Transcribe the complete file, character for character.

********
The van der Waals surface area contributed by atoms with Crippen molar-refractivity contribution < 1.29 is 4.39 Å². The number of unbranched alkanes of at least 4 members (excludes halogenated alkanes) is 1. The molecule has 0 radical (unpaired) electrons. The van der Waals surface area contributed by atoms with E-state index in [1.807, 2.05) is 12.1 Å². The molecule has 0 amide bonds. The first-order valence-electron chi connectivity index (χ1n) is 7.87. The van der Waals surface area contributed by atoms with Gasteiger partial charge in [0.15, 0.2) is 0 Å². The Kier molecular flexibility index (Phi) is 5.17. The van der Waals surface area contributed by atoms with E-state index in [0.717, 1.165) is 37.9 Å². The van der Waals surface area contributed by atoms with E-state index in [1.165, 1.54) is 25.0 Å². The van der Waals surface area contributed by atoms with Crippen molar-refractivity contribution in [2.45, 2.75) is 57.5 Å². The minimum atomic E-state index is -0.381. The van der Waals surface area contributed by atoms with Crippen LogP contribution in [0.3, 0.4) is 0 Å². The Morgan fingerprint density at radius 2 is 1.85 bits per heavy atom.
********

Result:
The van der Waals surface area contributed by atoms with Crippen molar-refractivity contribution < 1.29 is 4.39 Å². The number of unbranched alkanes of at least 4 members (excludes halogenated alkanes) is 1. The molecule has 0 radical (unpaired) electrons. The van der Waals surface area contributed by atoms with E-state index in [1.807, 2.05) is 12.1 Å². The molecule has 0 amide bonds. The first-order valence-electron chi connectivity index (χ1n) is 7.87. The van der Waals surface area contributed by atoms with Gasteiger partial charge in [0.15, 0.2) is 0 Å². The Kier molecular flexibility index (Phi) is 5.17. The van der Waals surface area contributed by atoms with E-state index in [0.717, 1.165) is 37.9 Å². The van der Waals surface area contributed by atoms with E-state index in [1.165, 1.54) is 25.0 Å². The van der Waals surface area contributed by atoms with Crippen molar-refractivity contribution in [2.45, 2.75) is 57.5 Å². The minimum atomic E-state index is -0.381. The van der Waals surface area contributed by atoms with Crippen LogP contribution in [0.3, 0.4) is 0 Å². The Morgan fingerprint density at radius 2 is 1.85 bits per heavy atom.